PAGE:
A Trip to Quebec City
Fortifications and Citadel | Two Views of Quebec | The Château Frontenac | Old Quebec
The Montmorency Falls | The Plains of Abraham | Two Great QC Hotels | Final Images
Montreal might be Quebec’s largest and most important city, but it’s not the capital of the province. That would be Quebec City, three hours to the north along the St. Lawrence River. The only city in Canada or the USA which has retained its original fortifications, Quebec City makes for a perfect getaway from Montreal.
The name of the city is officially “Quebec,” and this is how most natives refer to it. “City” is often appended to the name to help differentiate it from the province, but for locals, it’s just “Quebec.” At first, it confused us when people in Montreal would ask if we’d be “going to Quebec.” Weren’t we already there?
Quebec City was “discovered” by French explorer Jacques Cartier, who built a fort on the site in 1535 during his second voyage to the New World. But it wasn’t until 1608 that Samuel de Champlain founded a permanent settlement here. The town would grow slowly, and although it never experienced the kind of population boom that hit Montreal, it’s remained an administrative capital since its inception.
The British claimed Quebec in 1763, at the end of the Seven Years War, but the city’s heart has remained steadfastly French. In comparison with Montreal, where a significant proportion of the population speaks English, 95% of Quebec City’s population is francophone. And there are far fewer ethnic minorities here; in fact, this is the least diverse major city in all of Canada. Immigrants and industry were drawn to the booming port city of Montreal, and as a result, Quebec City has maintained a small-town feel, despite a healthy population of 700,000.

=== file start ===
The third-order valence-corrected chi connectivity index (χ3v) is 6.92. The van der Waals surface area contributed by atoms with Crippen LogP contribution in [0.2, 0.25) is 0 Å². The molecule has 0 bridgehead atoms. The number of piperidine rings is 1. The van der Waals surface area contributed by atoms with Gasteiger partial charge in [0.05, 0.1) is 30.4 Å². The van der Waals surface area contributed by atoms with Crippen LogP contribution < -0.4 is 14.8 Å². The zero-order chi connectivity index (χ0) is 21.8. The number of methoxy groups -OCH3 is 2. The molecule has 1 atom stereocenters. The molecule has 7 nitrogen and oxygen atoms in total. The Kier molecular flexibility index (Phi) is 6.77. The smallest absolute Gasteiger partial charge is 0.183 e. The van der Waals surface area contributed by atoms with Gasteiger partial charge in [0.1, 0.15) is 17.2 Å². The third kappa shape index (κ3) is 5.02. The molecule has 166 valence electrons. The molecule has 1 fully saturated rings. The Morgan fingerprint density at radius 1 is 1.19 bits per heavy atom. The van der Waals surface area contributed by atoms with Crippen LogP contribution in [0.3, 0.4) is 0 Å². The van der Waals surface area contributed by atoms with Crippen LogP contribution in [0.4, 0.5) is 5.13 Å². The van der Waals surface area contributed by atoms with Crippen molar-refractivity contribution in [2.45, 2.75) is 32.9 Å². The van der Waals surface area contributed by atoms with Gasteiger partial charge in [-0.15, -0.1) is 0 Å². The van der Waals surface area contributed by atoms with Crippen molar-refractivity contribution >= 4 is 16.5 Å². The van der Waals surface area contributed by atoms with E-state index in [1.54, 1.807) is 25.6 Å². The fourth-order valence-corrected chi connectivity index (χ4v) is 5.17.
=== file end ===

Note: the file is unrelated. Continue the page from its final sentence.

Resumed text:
Quebec City is located where the St. Lawrence River begins to widen, on its approach the Atlantic Ocean. With Cape Diamond, its large natural promontory overlooking the river, the location is of utmost strategic importance, and was a natural spot for Champlain’s settlement. Most of the city’s historic sights are found in the walled confines of Old Quebec, which has both a “High Town” atop the promontory, and a narrow “Low Town” squished between Cape Diamond and the river.
Old Quebec doesn’t seem to have changed much in its 400 years of existence. We arrived on the morning bus from Montreal and, by the end of the ten-minute walk to our hotel, Le St-Pierre Auberge we’d already fallen in love. With its ramparts, gates, stone buildings, cobblestone streets and European architecture, Quebec City is beyond picturesque. And the locals know it. One lady we encountered during our initial explorations told us that Quebec is “la plus belle ville d’Amérique du Nord.” We found it hard to disagree.
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Haha, people are indeed often confused by the whole “Quebec” as a province and “Quebec” as a city. 😛 I hope you loved your trip!